The WWF is run at a local level by the following offices...
- WWF Global
- Central African Republic
- Central America
- Democratic Republic of the Congo
- European Policy Office
The Sustainable Wildlife Management (SWM) Community Conservancy Project aims to strengthen innovative, community-led efforts to reconcile the conservation of wild species with food security, while at the same time improving local livelihoods. The objective of the SWM Programme is to reconcile the challenges of wildlife conservation with those of food security in a set of key socio-ecosystems (forest, wetland, and savannah), promoting sustainable and legal use of resilient animal populations by indigenous rural populations, while increasing/diversifying the protein supply for the benefit of rural and urban populations.
This four-year initiative began in 2021 and is being implemented in Botswana and Namibia in partnership with the respective national governments. WWF Namibia is leading the Namibia component, working with three partners: Integrated Rural Development and Nature Conservation, Namibia Nature Foundation, and NACSO Natural Resource Working Group. The Project supports the development of a network of 12 Community Conservancies to improve ecological connectivity and socio-economic sustainability in the Kavango-Zambezi (KAZA) landscape, the world’s largest transfrontier conservation area. This project is funded by the French Development Agency (AFD) with co-funding from the European Union through the SWM Programme.
Latest Newsletter: https://www.fao.org/3/cb7787en/cb7787en.pdf
For the past three decades, Namibia has consistently and incrementally adopted conservation approaches that have resulted in the expansion in range and increase in numbers of many wildlife species, including black rhinoceros, elephants, and large carnivores. Wildlife recoveries have been particularly noteworthy within the communal areas of Namibia, attributed to the emergence of communal conservancies. Namibia’s progressive legislation which has allowed people living with wildlife to benefit from these natural resources has led to a strong sense of ownership and as a result, in improved protection of these resources against illegal activities, through community stewardship, goodwill and support. Over this period, poaching activities had remained at all-time lows.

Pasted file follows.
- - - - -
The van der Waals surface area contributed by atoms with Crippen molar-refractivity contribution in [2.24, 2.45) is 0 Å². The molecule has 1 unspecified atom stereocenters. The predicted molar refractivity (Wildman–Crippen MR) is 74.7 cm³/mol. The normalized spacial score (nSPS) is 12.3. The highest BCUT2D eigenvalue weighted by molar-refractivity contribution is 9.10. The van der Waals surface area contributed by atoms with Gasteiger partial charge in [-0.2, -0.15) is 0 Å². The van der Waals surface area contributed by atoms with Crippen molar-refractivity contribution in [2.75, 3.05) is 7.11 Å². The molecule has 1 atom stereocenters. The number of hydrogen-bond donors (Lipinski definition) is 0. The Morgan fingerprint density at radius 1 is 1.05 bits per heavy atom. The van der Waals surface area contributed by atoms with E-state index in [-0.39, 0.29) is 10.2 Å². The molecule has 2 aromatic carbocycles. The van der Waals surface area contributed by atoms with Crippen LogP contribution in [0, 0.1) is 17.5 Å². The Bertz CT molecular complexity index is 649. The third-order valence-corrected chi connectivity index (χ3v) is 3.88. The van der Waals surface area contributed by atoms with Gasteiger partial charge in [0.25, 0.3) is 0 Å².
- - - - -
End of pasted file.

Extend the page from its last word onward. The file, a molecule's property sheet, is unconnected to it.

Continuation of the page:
However, as ivory and rhino horn prices escalated, poaching of elephant and rhino became highly criminalized and organized, and it became evident that community goodwill and support was no longer an effective means of combating poaching on its own, and would need to be accompanied by targeted interventions on law enforcement, investigations, and prosecutions.